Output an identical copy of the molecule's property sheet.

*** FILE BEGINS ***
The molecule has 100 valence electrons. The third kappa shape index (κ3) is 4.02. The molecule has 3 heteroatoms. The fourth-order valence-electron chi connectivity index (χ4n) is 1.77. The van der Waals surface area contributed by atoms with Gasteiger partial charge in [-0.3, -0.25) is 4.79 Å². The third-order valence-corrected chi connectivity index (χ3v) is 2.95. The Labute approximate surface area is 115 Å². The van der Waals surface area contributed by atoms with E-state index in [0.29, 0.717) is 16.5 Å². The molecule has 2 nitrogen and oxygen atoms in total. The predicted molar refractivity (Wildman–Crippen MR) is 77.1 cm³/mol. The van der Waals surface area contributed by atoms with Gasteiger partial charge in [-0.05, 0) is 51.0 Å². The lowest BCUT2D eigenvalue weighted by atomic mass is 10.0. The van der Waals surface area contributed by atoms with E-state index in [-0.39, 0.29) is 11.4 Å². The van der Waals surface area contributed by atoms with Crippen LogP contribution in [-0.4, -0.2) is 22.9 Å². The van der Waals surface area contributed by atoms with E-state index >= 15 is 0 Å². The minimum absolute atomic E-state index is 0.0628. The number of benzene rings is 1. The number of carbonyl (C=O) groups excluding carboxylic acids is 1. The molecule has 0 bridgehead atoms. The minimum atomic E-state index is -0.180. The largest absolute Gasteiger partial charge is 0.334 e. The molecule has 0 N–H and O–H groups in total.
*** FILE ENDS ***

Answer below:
The molecule has 100 valence electrons. The third kappa shape index (κ3) is 4.02. The molecule has 3 heteroatoms. The fourth-order valence-electron chi connectivity index (χ4n) is 1.77. The van der Waals surface area contributed by atoms with Gasteiger partial charge in [-0.3, -0.25) is 4.79 Å². The third-order valence-corrected chi connectivity index (χ3v) is 2.95. The Labute approximate surface area is 115 Å². The van der Waals surface area contributed by atoms with E-state index in [0.29, 0.717) is 16.5 Å². The molecule has 2 nitrogen and oxygen atoms in total. The predicted molar refractivity (Wildman–Crippen MR) is 77.1 cm³/mol. The van der Waals surface area contributed by atoms with Gasteiger partial charge in [-0.05, 0) is 51.0 Å². The lowest BCUT2D eigenvalue weighted by atomic mass is 10.0. The van der Waals surface area contributed by atoms with E-state index in [-0.39, 0.29) is 11.4 Å². The van der Waals surface area contributed by atoms with Crippen LogP contribution in [-0.4, -0.2) is 22.9 Å². The van der Waals surface area contributed by atoms with E-state index >= 15 is 0 Å². The minimum absolute atomic E-state index is 0.0628. The number of benzene rings is 1. The number of carbonyl (C=O) groups excluding carboxylic acids is 1. The molecule has 0 bridgehead atoms. The minimum atomic E-state index is -0.180. The largest absolute Gasteiger partial charge is 0.334 e. The molecule has 0 N–H and O–H groups in total.